Friday, May 27, 2011
Court denies defendant's motion to compel plaintiff to "friend" him on Facebook to gain access to photos
A Pennsylvania court recently denied a defendant's request that plaintiff accept his Facebook "friend" request to gain access to plaintiff's photos in connection with a personal injury action she brought following a car accident. The defendant in the case conceded liability but contested the plaintiff's injury claim which involved some serious facial lacerations.
During the plaintiff's deposition, the defendant learned that she had a Facebook account. When the defendant tried to access it, however, he discovered that the plaintiff had her privacy settings switched on and thus the defendant couldn't access some pre- and post-accident photos available there. Accordingly, the defendant brought a motion to compel asking the court to order the plaintiff to "friend" him so that he could gain access to the photos at issue. Relevant to the court's ruling may have been the fact, as the plaintiff argued, the defendant already had in hand several pre- and post-accident photos produced during discovery.
From the blog Law Technology News:
The plaintiff in a car accident case does not have to accept a friend request on Facebook from the defendant so that the defendant can have full access to the plaintiff's postings and pictures, a Bucks County, Pa., Common Pleas Court judge has ruled.
In Piccolo v. Paterson, Judge Albert J. Cepparulo issued a one-paragraph order denying the motion to compel filed by defendants Lindsay S. Paterson, Lee Anne Paterson, Linsey Paterson, and Allstate Insurance.
The defendants wanted access to the photos of plaintiff Sara Piccolo that she posted of herself on the social networking site.
. . . .
In Piccolo's response to the defense motion, Lipman argued that defense counsel had only asked at Piccolo's deposition about the pictures she posted on Facebook, not any textual postings. He said Paterson had already been provided "as complete a photographic record of the pre-accident and post-accident condition" of Piccolo as she "could reasonably have a right to expect in this case."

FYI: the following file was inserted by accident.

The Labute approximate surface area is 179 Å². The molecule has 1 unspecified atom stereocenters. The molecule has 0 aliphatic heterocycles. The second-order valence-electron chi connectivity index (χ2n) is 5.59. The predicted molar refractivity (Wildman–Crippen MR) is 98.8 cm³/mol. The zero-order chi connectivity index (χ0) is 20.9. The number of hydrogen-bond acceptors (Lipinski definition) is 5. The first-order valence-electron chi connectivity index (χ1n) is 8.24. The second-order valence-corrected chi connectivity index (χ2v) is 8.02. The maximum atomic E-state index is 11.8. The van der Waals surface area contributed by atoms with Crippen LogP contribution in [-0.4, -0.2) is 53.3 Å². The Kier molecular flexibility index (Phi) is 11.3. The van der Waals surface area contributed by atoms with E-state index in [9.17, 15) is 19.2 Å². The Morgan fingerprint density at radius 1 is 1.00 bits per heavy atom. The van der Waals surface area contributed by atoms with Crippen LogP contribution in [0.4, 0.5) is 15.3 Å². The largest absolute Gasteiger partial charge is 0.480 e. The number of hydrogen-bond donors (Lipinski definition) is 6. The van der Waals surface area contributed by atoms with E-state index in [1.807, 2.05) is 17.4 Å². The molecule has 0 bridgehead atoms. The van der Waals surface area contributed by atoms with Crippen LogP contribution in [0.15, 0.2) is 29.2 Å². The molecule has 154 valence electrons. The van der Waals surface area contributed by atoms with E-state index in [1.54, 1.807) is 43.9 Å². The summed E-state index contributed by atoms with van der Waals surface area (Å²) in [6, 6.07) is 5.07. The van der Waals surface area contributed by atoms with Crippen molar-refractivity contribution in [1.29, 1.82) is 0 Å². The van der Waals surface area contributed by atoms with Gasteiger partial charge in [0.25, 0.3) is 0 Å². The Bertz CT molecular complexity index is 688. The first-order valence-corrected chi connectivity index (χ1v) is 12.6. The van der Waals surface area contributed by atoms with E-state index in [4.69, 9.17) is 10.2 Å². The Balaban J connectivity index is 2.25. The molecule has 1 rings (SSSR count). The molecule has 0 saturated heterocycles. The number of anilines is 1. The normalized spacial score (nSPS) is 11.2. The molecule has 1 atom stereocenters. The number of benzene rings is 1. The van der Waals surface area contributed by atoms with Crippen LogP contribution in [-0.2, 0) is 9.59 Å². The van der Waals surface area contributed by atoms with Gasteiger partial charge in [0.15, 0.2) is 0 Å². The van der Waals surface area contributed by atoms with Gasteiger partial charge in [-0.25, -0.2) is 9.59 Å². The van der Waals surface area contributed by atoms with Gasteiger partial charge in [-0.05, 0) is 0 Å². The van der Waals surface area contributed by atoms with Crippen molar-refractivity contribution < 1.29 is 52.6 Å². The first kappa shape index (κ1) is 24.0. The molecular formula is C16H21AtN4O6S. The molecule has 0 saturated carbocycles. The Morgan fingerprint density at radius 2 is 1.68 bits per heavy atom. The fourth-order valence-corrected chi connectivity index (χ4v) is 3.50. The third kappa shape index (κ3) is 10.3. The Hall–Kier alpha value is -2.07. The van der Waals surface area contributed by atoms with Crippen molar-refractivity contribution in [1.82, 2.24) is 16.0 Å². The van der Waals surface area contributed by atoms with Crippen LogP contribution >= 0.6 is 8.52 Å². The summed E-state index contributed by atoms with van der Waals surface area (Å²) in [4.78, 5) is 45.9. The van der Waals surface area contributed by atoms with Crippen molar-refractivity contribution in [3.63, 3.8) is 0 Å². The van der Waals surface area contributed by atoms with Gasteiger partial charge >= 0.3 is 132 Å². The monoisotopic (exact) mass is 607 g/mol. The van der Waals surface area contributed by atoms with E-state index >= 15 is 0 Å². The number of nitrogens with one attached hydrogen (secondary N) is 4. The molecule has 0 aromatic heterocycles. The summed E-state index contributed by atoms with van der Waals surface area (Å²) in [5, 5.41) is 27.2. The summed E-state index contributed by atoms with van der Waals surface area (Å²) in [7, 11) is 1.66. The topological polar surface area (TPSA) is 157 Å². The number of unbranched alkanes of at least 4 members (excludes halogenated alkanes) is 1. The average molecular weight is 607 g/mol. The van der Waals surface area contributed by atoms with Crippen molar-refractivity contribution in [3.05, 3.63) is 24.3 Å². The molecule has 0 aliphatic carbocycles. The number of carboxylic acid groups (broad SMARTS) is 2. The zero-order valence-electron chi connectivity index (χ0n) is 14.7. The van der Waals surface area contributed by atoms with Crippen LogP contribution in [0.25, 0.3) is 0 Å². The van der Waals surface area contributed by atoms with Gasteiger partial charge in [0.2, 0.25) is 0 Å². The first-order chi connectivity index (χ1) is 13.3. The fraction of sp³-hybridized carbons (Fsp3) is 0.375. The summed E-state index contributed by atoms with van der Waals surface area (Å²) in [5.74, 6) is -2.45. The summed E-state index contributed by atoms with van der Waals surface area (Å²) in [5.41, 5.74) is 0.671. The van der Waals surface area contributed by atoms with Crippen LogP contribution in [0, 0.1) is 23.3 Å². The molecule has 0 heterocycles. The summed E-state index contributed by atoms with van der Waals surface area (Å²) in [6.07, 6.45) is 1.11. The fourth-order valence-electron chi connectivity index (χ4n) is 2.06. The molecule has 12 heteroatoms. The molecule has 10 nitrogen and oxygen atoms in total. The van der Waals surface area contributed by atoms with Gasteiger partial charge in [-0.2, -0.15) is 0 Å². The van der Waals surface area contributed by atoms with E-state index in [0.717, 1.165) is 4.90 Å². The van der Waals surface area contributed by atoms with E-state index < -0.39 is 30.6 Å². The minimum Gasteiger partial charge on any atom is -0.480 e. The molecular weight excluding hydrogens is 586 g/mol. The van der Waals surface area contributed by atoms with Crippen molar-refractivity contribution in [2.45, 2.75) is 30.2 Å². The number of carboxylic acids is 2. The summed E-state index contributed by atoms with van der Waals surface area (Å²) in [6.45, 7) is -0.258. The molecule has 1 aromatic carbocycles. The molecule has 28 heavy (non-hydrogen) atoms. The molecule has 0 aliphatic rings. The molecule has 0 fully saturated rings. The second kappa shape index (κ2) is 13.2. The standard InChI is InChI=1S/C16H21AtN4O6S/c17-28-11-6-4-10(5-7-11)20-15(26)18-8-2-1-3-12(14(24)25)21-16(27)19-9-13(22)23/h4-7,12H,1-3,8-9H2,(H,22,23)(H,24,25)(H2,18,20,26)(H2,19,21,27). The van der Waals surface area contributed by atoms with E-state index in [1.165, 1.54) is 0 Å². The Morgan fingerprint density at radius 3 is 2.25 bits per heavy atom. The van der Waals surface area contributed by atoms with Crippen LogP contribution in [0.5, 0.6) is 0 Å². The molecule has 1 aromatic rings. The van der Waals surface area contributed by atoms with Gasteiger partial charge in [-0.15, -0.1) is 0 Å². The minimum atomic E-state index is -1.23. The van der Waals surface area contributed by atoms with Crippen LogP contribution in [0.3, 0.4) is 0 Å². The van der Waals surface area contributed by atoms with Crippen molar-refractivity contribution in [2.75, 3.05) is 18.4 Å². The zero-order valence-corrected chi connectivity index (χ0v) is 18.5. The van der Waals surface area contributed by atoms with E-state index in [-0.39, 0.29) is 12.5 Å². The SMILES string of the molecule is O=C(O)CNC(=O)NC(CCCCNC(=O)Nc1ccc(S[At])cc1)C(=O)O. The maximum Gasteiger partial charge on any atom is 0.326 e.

Piccolo allowed the insurer to come to her home in 2008 and take photographs of her face. She also gave the defense 20 photos of her face from the week following the accident as well as five photos from the months just before the accident. She allowed the defense to take more pictures at the September 2010 deposition.
"Defendant Paterson has not made a prima facie showing of need for access to the non-public pages of [Piccolo's] Facebook account," Lipman said in his motion. "She has all the photographs she can reasonably use from every different period before and after the accident and she has not asserted that there is likely to be any text in the non-public postings that is material or will likely lead to the discovery of material evidence."Lipman said Piccolo concedes that her Facebook account "is probably not protected by any evidentiary privilege that has been recognized in Pennsylvania." But he cited Rule of Civil Procedure 4011(b), which precludes discovery that would cause unreasonable annoyance, embarrassment, oppression or burden.
Because the defendant already received from plaintiff several photos showing her face before and after the accident, the court's decision to deny the defendant access to her Facebook photos probably speaks little about a future court's willingness to compel access to a party's Facebook page.
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